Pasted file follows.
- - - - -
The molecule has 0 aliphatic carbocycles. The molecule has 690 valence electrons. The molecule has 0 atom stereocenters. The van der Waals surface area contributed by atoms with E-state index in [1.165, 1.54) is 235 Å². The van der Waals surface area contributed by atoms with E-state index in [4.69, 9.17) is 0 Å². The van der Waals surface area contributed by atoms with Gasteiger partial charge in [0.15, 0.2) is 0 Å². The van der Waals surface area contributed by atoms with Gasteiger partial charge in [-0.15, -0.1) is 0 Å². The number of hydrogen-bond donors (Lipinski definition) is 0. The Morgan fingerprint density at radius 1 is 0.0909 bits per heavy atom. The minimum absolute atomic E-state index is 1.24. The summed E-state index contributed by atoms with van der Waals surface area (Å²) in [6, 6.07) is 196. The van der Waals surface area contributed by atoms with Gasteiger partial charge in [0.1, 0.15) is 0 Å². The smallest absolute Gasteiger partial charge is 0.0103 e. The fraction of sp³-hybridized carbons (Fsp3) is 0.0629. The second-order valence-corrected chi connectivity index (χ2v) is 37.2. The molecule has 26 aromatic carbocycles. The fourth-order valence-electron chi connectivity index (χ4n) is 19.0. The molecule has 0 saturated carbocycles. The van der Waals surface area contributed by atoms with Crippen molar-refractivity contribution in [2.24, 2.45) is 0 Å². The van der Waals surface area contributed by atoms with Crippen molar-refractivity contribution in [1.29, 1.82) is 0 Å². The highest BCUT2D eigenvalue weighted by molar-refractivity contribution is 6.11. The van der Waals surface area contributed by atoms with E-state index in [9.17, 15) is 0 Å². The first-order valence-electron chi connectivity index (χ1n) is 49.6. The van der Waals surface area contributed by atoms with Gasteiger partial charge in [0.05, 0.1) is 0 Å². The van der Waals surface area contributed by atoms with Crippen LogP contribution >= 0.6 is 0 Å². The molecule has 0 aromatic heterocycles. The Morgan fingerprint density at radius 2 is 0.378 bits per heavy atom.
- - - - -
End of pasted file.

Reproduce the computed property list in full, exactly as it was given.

The molecule has 0 aliphatic carbocycles. The molecule has 690 valence electrons. The molecule has 0 atom stereocenters. The van der Waals surface area contributed by atoms with E-state index in [1.165, 1.54) is 235 Å². The van der Waals surface area contributed by atoms with E-state index in [4.69, 9.17) is 0 Å². The van der Waals surface area contributed by atoms with Gasteiger partial charge in [0.15, 0.2) is 0 Å². The van der Waals surface area contributed by atoms with Gasteiger partial charge in [-0.15, -0.1) is 0 Å². The number of hydrogen-bond donors (Lipinski definition) is 0. The Morgan fingerprint density at radius 1 is 0.0909 bits per heavy atom. The minimum absolute atomic E-state index is 1.24. The summed E-state index contributed by atoms with van der Waals surface area (Å²) in [6, 6.07) is 196. The van der Waals surface area contributed by atoms with Gasteiger partial charge in [0.1, 0.15) is 0 Å². The smallest absolute Gasteiger partial charge is 0.0103 e. The fraction of sp³-hybridized carbons (Fsp3) is 0.0629. The second-order valence-corrected chi connectivity index (χ2v) is 37.2. The molecule has 26 aromatic carbocycles. The fourth-order valence-electron chi connectivity index (χ4n) is 19.0. The molecule has 0 saturated carbocycles. The van der Waals surface area contributed by atoms with Crippen molar-refractivity contribution in [2.24, 2.45) is 0 Å². The van der Waals surface area contributed by atoms with Crippen molar-refractivity contribution in [1.29, 1.82) is 0 Å². The highest BCUT2D eigenvalue weighted by molar-refractivity contribution is 6.11. The van der Waals surface area contributed by atoms with E-state index in [9.17, 15) is 0 Å². The first-order valence-electron chi connectivity index (χ1n) is 49.6. The van der Waals surface area contributed by atoms with Gasteiger partial charge in [0.05, 0.1) is 0 Å². The van der Waals surface area contributed by atoms with Crippen LogP contribution >= 0.6 is 0 Å². The molecule has 0 aromatic heterocycles. The Morgan fingerprint density at radius 2 is 0.378 bits per heavy atom.